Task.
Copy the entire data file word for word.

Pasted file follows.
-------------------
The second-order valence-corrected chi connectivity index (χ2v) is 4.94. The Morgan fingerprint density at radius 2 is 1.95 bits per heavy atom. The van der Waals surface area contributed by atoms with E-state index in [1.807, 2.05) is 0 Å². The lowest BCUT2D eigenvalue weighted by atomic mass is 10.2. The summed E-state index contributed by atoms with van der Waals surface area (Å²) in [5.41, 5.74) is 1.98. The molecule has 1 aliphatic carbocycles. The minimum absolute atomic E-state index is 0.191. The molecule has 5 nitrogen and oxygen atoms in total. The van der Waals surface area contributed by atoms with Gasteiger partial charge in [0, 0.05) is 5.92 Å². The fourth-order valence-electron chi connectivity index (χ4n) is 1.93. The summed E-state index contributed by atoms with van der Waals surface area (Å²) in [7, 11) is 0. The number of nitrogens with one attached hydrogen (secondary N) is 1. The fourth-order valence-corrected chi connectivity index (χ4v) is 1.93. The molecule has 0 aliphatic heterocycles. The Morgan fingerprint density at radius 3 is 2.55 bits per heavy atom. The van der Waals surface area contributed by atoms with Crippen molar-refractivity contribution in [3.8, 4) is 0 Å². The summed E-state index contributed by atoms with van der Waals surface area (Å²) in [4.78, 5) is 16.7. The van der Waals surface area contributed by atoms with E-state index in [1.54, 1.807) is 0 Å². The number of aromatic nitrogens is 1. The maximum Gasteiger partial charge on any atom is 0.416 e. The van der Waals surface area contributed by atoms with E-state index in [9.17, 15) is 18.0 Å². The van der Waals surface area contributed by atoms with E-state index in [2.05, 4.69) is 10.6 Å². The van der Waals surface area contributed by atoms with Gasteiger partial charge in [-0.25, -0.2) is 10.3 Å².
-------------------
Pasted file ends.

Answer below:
The second-order valence-corrected chi connectivity index (χ2v) is 4.94. The Morgan fingerprint density at radius 2 is 1.95 bits per heavy atom. The van der Waals surface area contributed by atoms with E-state index in [1.807, 2.05) is 0 Å². The lowest BCUT2D eigenvalue weighted by atomic mass is 10.2. The summed E-state index contributed by atoms with van der Waals surface area (Å²) in [5.41, 5.74) is 1.98. The molecule has 1 aliphatic carbocycles. The minimum absolute atomic E-state index is 0.191. The molecule has 5 nitrogen and oxygen atoms in total. The van der Waals surface area contributed by atoms with Gasteiger partial charge in [0, 0.05) is 5.92 Å². The fourth-order valence-electron chi connectivity index (χ4n) is 1.93. The summed E-state index contributed by atoms with van der Waals surface area (Å²) in [7, 11) is 0. The number of nitrogens with one attached hydrogen (secondary N) is 1. The fourth-order valence-corrected chi connectivity index (χ4v) is 1.93. The molecule has 0 aliphatic heterocycles. The Morgan fingerprint density at radius 3 is 2.55 bits per heavy atom. The van der Waals surface area contributed by atoms with Crippen molar-refractivity contribution in [3.8, 4) is 0 Å². The summed E-state index contributed by atoms with van der Waals surface area (Å²) in [4.78, 5) is 16.7. The van der Waals surface area contributed by atoms with E-state index in [1.54, 1.807) is 0 Å². The number of aromatic nitrogens is 1. The maximum Gasteiger partial charge on any atom is 0.416 e. The van der Waals surface area contributed by atoms with E-state index in [9.17, 15) is 18.0 Å². The van der Waals surface area contributed by atoms with E-state index in [2.05, 4.69) is 10.6 Å². The van der Waals surface area contributed by atoms with Gasteiger partial charge in [-0.25, -0.2) is 10.3 Å².